Piecing Together The Lost History Of Wirt & Knox

 

The overgrown ruins of Wirt & Knox Manufacturing Company at Sedgley Avenue and York Street. | Photo: Rob Masciantonio

Traveling on West Sedgley Avenue in Strawberry Mansion offers a stark picture of areas in the city still decimated by post-industrial decline. Vacant lots and fenced storage yards dominate a desolate space once packed and humming with manufacturing work sites. Along the corridor several old factory buildings remain in various states of occupancy and decay. The former headquarters of Wirt & Knox Manufacturing Company at Sedgley Avenue and York Street is still standing, but the building is collapsing from within. In its heyday, Wirt & Knox was one of the premier manufactures of firefighting equipment in the United States. The company’s history spans almost a century, and much of the equipment it produced is still in service today. Yet, very little is known about Wirt & Knox, and its reputation has largely faded into memory like so many of Philadelphia’s great manufacturing companies. The only information of any substance on Wirt & Knox is left scattered like breadcrumbs across old trade catalogs, journals, and maps, with the company’s industrial history waiting to be pieced together.

Although the company spent its prime in Philadelphia, the story of Wirt & Knox began in Independence, Missouri when it was a sleepy town of only 3,000 people. It was here that R.D. Wirt & Company was formed in 1881 by Dr. Reuben D. Wirt and G.M Nichol. The original company appears to have engaged in both manufacturing and plumbing contracting. In March 1887, Dr. Wirt was awarded his first patent for a simple garden hose reel. Four months later he was awarded another patent for a complete hose cart. These two patents encompassed a garden hose reel cart constructed of light iron pipe connected by low cost and lightweight pins and rivets. Other carts of the era relied on either coupling collars or welding to construct them. Dr. Wirt’s product was strong and durable, while simultaneously lower cost and lighter weight. The hose cart was a immediate success. Nichol sold his stake in the burgeoning company to H.H. Wait and George Suter. It was reorganized into a stock company and branded the Wirt & Wait Manufacturing Company. However, Wirt & Wait was to be a short-lived enterprise. In 1891, the shares owned by Wait and Suter were purchased by Charles Knox and Dr. John Bryant. The new company chose to focus solely on manufacturing Wirt’s patent hose reel. The firm divested its plumbing department, which was split off into The Wait Plumbing Company, with its new president, H.H. Wait, leaving along with it.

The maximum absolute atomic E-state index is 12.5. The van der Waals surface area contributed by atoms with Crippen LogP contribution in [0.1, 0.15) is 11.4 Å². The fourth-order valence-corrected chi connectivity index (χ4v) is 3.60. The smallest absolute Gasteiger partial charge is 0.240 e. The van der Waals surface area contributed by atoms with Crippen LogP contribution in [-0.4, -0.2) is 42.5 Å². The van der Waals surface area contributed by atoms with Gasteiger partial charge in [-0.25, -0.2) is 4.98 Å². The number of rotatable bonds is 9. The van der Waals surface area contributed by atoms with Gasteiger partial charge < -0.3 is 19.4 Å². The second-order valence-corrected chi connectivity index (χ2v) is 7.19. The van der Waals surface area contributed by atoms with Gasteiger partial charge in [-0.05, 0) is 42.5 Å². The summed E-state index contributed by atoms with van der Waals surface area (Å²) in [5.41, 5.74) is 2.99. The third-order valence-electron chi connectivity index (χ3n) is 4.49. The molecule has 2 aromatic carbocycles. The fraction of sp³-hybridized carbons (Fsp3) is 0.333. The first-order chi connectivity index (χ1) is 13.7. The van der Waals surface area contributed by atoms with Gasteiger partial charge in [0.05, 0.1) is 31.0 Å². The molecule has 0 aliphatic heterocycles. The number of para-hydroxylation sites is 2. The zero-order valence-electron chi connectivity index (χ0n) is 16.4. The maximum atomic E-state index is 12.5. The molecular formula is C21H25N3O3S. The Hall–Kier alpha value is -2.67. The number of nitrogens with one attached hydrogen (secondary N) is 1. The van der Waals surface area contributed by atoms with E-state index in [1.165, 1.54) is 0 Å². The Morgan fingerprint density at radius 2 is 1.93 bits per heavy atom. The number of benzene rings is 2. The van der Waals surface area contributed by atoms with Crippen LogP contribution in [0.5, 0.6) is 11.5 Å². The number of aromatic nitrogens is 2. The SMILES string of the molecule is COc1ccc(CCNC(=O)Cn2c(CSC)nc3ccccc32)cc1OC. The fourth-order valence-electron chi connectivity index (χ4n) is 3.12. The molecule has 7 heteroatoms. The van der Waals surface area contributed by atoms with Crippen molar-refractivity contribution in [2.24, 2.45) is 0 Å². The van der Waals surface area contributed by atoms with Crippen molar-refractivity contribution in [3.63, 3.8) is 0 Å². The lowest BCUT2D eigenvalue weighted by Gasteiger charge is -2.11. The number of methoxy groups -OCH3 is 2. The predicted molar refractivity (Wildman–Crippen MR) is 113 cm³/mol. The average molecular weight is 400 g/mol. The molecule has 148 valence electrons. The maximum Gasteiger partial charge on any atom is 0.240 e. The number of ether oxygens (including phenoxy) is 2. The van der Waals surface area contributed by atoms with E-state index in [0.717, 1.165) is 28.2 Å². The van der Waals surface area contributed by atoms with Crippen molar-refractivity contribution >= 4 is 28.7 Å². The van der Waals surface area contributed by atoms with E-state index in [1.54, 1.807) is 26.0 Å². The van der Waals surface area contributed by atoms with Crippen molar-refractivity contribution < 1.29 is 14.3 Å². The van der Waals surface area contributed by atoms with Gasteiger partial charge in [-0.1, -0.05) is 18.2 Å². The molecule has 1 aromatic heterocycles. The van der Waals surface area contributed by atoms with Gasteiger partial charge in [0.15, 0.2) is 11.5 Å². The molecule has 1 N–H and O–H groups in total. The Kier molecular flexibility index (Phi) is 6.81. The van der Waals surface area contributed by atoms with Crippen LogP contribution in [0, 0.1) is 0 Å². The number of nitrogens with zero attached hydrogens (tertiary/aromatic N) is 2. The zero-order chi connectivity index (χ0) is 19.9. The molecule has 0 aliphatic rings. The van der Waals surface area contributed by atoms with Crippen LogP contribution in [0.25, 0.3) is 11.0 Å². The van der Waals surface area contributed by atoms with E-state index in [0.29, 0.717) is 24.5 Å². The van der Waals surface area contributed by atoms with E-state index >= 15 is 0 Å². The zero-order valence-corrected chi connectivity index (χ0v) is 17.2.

1904 advertisement for “hump racks” patented and produced by Wirt & Knox Manufacturing Company.

The company reformed once more into the Wirt & Knox Manufacturing Company and its product line soon expanded far beyond the basic hose cart that had brought the manufacturer so much success. After making a hose reel for garden use, Wirt & Knox expanded the design for the firefighting market. Large, industrial hose carts soon became a staple product for Wirt & Knox, which is perhaps what the company is best known for today in the world of firefighting equipment collectors. At the time fire trucks were, in essence, nonexistent. Early gasoline-powered fire trucks were more than a decade away. Major cities still relied on horse-drawn carts or, in some cases, steam engines, to get firefighting apparatuses to a scene. However, small fire departments and extant fire insurance companies that served small towns and rural institutions like state hospitals or prisons could often not afford cutting edge steam engines or stable horses to move their equipment. These fire companies were left to fight fire with hose carts pulled by the firefighters themselves. This is the market in which Wirt & Knox made a name for itself. While not as fast or capable as larger animal or self-propelled fire engines, the carts, known as “spiders,” remained popular with small fire companies well into the 20th century. The carts were often pulled by four men, which allowed companies to haul all the equipment needed to fight a fire. The carts would often come fully outfitted from the factory with hoses, axes, and other implements.

Wirt & Knox cornered the firefighting market with its spider carts. The company also began producing a line of hose racks and reels for fire suppression installed inside buildings. Demand was so great for their products that the company could not keep up with orders and, by 1896, began looking to expand into larger facilities, which it had already done several times within Independence. The town was small and remote, and the company was losing money. Steel for their products had to be shipped long distances from mills in the east. The company’s products had to be shipped just as far back east where the majority of its customers were located. To boot, Independence was very small. Labor, especially skilled labor, was limited. By 1898 Wirt & Knox had successfully relocated their production facility from Missouri to Philadelphia.